Flypaper: Art and Man

Categories: Art

What is art? Does it have to be part of some exhibition in a museum? Does it have to be considered ‘good taste’ to be called art or is it simply enough that it is provoking? No matter what you may reply to such questions, your answer can always be discussed. Some art can astonish people in many ways and make them think about society, war the world and their lives, and some sorts of art will bring the question ‘what is art? ’ like the work on the unknown artist from the short story by Simon Armitage, Flypaper, from New Writing 9, Vintage 2000.

Though the story is mainly focusing on the actions of the unknown artist and what the result in, I would say that the main character is council Perry. Perry sets out the catch this vandal, who to the fascination of all repeatedly leaves indentations along with his trademark signature in concrete and cement on public and private properties. In his searching for anonymous man it is not only the money and prestige that motives him, to find or become this person, but it is also curiosity.

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His curiosity puts him situations, where he can ask; who is he? Where will he be next time? How is he doing it?

Perry found out how the work was done, but he had to pay for the information with the life of the artist, so to speak. The council and his crew saw no other way out to commit suicide or decided to die for what he believed was art.

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The action takes place in England, possibly in a small town in the north of the country. We can tell that, because we are told, that Perry is the council leader here. The precise time is indefinable, because in the first line of the story is says: “It was an age like today”. So the plot could actually take place in the past, in the present, or in the future.

In the first part of the story, the first 35 lines the narrator describes the mysterious young man and his rumor and fame in the city. In the second part, we follow Perry and Rossiter, who are determined to catch this notorious mystic. The whole text is written in past tense, and the action’s time lasts for a couple of weeks, from where Rossiter and Perry are looking at the plans to the time where the man disappears in the concrete-filled square. The perspective is seen from a third person narrator. We are told the facts and visible details, but not how the persons in the story think or feel.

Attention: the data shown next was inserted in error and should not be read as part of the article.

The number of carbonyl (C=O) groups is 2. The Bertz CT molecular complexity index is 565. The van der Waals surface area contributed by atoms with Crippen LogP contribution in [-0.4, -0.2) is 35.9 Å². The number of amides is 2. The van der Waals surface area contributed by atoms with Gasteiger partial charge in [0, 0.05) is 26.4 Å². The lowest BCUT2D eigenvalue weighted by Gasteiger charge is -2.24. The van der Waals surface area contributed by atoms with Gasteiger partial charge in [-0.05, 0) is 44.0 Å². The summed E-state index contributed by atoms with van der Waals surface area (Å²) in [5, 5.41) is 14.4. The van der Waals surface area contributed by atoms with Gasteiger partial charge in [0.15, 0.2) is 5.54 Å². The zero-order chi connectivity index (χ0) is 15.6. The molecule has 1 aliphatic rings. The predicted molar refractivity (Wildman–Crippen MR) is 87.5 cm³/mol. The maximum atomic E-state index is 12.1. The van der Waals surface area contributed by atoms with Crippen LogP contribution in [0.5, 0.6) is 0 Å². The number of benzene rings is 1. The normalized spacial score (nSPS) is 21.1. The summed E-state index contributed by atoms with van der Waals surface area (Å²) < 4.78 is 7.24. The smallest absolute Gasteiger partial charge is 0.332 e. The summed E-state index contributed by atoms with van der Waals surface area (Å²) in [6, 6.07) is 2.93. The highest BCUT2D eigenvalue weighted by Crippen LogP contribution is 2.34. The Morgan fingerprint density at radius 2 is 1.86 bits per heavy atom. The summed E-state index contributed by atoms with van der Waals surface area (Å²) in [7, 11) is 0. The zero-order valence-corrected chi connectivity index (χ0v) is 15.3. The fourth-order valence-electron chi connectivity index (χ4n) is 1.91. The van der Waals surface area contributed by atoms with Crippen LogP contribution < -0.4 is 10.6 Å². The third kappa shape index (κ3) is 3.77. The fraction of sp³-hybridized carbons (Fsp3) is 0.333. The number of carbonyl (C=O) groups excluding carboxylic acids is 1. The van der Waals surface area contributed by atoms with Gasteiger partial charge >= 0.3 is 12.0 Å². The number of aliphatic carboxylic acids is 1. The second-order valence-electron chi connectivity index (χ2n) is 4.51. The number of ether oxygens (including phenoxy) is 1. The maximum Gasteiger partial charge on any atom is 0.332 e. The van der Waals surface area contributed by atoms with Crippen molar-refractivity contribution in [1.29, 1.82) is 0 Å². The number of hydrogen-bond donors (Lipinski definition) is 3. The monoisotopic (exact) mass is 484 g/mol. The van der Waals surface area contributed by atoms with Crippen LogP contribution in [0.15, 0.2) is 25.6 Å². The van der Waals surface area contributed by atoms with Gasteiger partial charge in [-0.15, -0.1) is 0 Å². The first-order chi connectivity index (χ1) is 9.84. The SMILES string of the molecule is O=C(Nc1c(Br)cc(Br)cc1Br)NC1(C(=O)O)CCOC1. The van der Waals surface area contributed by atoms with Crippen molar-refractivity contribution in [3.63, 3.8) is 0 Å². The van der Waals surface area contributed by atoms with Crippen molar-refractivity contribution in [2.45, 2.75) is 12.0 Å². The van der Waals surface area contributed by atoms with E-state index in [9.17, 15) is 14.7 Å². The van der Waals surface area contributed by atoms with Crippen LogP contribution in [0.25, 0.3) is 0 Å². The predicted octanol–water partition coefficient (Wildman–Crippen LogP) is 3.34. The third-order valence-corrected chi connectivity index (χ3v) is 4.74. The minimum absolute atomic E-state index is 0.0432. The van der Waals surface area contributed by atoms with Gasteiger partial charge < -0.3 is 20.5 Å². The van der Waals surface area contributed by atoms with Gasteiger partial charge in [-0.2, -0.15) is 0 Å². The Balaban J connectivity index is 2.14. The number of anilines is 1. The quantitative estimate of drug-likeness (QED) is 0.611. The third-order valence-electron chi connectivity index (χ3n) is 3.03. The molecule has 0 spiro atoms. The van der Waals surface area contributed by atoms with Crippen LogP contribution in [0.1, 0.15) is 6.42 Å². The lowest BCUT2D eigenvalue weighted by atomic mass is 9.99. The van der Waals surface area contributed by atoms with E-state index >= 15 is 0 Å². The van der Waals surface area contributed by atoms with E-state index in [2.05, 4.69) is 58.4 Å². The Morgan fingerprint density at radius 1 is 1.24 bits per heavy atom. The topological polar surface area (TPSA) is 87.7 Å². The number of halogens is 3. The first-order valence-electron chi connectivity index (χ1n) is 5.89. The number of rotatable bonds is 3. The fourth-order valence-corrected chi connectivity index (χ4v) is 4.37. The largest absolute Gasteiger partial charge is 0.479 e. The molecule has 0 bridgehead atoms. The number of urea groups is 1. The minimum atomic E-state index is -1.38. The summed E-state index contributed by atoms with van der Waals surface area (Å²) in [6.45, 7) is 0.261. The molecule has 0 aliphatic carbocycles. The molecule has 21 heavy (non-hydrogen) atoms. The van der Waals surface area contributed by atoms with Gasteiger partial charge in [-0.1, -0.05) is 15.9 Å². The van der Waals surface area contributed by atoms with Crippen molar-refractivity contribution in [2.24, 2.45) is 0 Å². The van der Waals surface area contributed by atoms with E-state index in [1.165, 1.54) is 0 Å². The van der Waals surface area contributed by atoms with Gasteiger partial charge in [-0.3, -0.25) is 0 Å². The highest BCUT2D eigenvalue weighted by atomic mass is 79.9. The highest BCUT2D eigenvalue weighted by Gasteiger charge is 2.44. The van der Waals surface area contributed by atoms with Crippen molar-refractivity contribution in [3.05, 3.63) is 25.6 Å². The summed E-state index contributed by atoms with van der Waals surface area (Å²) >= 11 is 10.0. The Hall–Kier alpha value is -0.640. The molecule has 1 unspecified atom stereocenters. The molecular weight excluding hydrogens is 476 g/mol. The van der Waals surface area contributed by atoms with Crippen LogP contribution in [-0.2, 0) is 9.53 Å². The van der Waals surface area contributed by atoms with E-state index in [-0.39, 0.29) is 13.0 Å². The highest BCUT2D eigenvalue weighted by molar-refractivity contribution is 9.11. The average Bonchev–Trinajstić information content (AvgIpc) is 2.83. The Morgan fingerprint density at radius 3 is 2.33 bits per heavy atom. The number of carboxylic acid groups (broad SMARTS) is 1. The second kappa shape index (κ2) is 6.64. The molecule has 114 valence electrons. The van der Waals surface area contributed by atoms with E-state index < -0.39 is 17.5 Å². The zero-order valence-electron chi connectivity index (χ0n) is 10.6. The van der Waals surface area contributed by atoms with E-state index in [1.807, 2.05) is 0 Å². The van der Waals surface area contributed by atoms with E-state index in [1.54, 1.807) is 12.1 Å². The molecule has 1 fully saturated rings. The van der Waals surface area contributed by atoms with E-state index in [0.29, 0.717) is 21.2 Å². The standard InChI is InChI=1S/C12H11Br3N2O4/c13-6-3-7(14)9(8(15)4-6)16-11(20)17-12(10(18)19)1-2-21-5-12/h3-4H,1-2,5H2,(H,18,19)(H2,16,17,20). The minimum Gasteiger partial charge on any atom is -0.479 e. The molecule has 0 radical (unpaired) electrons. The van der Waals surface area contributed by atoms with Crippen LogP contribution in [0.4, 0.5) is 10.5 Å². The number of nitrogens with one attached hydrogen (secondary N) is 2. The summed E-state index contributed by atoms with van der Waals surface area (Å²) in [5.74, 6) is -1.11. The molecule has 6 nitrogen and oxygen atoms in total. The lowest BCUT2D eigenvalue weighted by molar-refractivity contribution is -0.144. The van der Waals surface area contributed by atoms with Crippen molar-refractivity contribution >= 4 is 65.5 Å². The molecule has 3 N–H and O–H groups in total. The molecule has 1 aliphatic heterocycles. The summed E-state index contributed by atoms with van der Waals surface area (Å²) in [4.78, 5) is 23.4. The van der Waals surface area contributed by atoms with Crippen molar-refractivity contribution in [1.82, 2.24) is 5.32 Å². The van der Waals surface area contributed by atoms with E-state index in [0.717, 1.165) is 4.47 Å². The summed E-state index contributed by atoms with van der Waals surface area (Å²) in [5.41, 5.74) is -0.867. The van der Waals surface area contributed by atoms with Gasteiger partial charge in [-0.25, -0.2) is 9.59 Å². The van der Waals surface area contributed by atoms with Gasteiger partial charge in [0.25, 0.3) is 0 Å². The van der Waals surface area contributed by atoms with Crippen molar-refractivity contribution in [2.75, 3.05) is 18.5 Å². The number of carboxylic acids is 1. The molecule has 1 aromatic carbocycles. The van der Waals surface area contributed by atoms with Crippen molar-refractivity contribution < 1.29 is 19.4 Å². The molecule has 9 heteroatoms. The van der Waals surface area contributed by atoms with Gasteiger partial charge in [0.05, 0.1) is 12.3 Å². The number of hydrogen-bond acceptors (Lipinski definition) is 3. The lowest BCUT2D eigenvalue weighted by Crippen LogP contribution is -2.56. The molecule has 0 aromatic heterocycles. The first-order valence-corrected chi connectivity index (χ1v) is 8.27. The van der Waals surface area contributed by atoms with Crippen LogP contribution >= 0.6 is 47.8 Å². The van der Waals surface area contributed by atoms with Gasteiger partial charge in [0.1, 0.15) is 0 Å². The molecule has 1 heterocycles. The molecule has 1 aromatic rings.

The point of view is therefore from an outer narrator, because the implicit narrator just observes distantly. There are only three characters mentioned in the text, some more important than others: The mysterious man, council leader Perry and his chief architect Rossiter. The famous and mysterious man is without doubt the main character in this story. In the first part of the text, he is described as a genius and ordinary people talk about him and know his art, even though he is anonymous and mysterious, because no one has seen him and knows him.

In general, people are very interested in finding out who he is, and in line 20-25 on page one there are many guesses about who he is. The only thing that is sure is that he is a man, because of the manly thumb on the blob of red wax, which is his signature. He is reputable and recognized in the art world, which sees him as an artist with unique talent and he is generally accepted among people, even though some think he is a vandal and a public nuisance, because most of his works are illegal.